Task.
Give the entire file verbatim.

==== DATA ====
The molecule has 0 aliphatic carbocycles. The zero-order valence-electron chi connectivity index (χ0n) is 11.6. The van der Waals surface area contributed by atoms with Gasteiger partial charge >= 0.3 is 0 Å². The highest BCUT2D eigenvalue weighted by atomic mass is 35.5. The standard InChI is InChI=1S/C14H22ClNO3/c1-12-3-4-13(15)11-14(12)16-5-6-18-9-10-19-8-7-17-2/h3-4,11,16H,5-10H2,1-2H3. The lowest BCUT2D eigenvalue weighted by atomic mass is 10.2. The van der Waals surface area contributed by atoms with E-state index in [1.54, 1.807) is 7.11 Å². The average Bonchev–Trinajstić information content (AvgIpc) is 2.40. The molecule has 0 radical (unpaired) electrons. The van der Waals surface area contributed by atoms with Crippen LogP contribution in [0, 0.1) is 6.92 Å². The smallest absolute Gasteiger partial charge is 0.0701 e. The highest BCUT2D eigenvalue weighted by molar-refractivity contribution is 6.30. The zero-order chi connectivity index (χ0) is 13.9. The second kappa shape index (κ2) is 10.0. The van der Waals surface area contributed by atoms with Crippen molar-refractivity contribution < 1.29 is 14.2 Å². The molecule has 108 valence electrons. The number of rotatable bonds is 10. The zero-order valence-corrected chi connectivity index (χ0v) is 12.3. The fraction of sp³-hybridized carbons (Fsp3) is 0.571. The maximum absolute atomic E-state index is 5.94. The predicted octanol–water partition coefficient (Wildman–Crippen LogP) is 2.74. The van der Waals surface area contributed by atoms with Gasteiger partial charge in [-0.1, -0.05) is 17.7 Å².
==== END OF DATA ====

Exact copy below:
The molecule has 0 aliphatic carbocycles. The zero-order valence-electron chi connectivity index (χ0n) is 11.6. The van der Waals surface area contributed by atoms with Gasteiger partial charge >= 0.3 is 0 Å². The highest BCUT2D eigenvalue weighted by atomic mass is 35.5. The standard InChI is InChI=1S/C14H22ClNO3/c1-12-3-4-13(15)11-14(12)16-5-6-18-9-10-19-8-7-17-2/h3-4,11,16H,5-10H2,1-2H3. The lowest BCUT2D eigenvalue weighted by atomic mass is 10.2. The van der Waals surface area contributed by atoms with E-state index in [1.54, 1.807) is 7.11 Å². The average Bonchev–Trinajstić information content (AvgIpc) is 2.40. The molecule has 0 radical (unpaired) electrons. The van der Waals surface area contributed by atoms with Crippen LogP contribution in [0, 0.1) is 6.92 Å². The smallest absolute Gasteiger partial charge is 0.0701 e. The highest BCUT2D eigenvalue weighted by molar-refractivity contribution is 6.30. The zero-order chi connectivity index (χ0) is 13.9. The second kappa shape index (κ2) is 10.0. The van der Waals surface area contributed by atoms with Crippen molar-refractivity contribution < 1.29 is 14.2 Å². The molecule has 108 valence electrons. The number of rotatable bonds is 10. The zero-order valence-corrected chi connectivity index (χ0v) is 12.3. The fraction of sp³-hybridized carbons (Fsp3) is 0.571. The maximum absolute atomic E-state index is 5.94. The predicted octanol–water partition coefficient (Wildman–Crippen LogP) is 2.74. The van der Waals surface area contributed by atoms with Gasteiger partial charge in [-0.1, -0.05) is 17.7 Å².